* Estela Lebron and Jose Padilla v. Rumsfeld (D.S.C. Feb. 17, 2011) (dismissing suit) (note: Lebron is Padilla’s mother)
Judge Richard Gergel has granted a motion to dismiss on behalf of all defendants in the civil suit brought by former military detainee Jose Padilla against a host of former government officials and military officers. Judge Gergel concluded (i) no Bivens cause of action should be recognized in this context, (ii) defendants in any event are entitled to qualified immunity as to all of Padilla’s claims, and (iii) Padilla failed to allege facts sufficient to establish standing to seek declaratory and injunctive relief precluding the possibility of a transfer back to military custody upon completion of his 17-year criminal sentence (on the theory that any such prospect was, as yet, too remote).
Note that a district court in California in 2009 reached a contrary conclusion in a suit by Padilla and his mother against John Yoo.
Today’s full opinion is attached. Here are some key excerpts:
“The designation of Padilla as an enemy combatant and his detention incommunicado were made in light of the most profound and sensitive issues of national security, foreign affairs and military affairs. It is not for this Court, sitting comfortably in a federal courthouse nearly nine years after these events, to assess whether the policy was wise or the intelligence was accurate. The question is whether the Court should recognize a cause of action for money damages that by necessity entangles the Court in issues normally reserved for the Executive Branch, such as those issues related to national security and intelligence. This is particularly true where Congress, fully aware of the body of litigation arising out of the detention of persons following September 11, 2001, has not seen fit to fashion a statutory cause of action to provide for a remedy of money damages under these circumstances.”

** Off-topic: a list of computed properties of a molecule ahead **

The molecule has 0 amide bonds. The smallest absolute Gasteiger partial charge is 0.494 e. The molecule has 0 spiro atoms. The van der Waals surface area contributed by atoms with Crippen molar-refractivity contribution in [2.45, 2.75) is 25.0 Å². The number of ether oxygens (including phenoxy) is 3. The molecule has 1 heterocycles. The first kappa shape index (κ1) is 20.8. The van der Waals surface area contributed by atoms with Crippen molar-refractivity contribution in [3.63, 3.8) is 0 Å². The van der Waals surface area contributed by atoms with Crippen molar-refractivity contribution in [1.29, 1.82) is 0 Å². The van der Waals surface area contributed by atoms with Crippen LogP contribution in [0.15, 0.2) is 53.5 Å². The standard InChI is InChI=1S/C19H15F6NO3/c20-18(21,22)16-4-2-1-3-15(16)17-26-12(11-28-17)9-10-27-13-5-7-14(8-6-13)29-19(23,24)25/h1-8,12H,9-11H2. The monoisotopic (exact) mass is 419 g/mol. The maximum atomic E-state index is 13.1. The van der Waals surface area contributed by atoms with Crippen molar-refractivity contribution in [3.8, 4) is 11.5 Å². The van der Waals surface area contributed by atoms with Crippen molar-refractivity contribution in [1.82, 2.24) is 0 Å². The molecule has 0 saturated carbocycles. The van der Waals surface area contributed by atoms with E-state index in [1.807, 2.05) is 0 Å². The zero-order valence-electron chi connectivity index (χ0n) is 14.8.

“Should Padilla’s claims survive the Defendants’ motions to dismiss, one could easily imagine a massive discovery assault on the intelligence agencies of the United States Government, to include dozens of subpoenas, numerous requests to produce, 30(b)(6) depositions of document custodians at various intelligence and defense agencies, and lengthy and probing depositions of high ranking government officials with national security clearances and personal knowledge of some of the Nation’s most sensitive information. The management and conduct of such pre-trial litigation would require the devotion of massive governmental resources, which by necessity would then distract the affected officials from their normal security and intelligence related duties. In an effort to assess the quality and veracity of the President’s designation and the declarations by various government officials, Padilla’s counsel would likely seek information on intelligence methods and interrogations of other Al Qaeda operatives. All of this would likely raise numerous complicated state secret issues. A trial on the merits would be an international spectacle with Padilla, a convicted terrorist, summoning America’s present and former leaders to a federal courthouse to answer his charges. This massive litigation would have been authorized not by a Congressionally established statutory cause of action, but by a court implying an action from the face of the American Constitution.”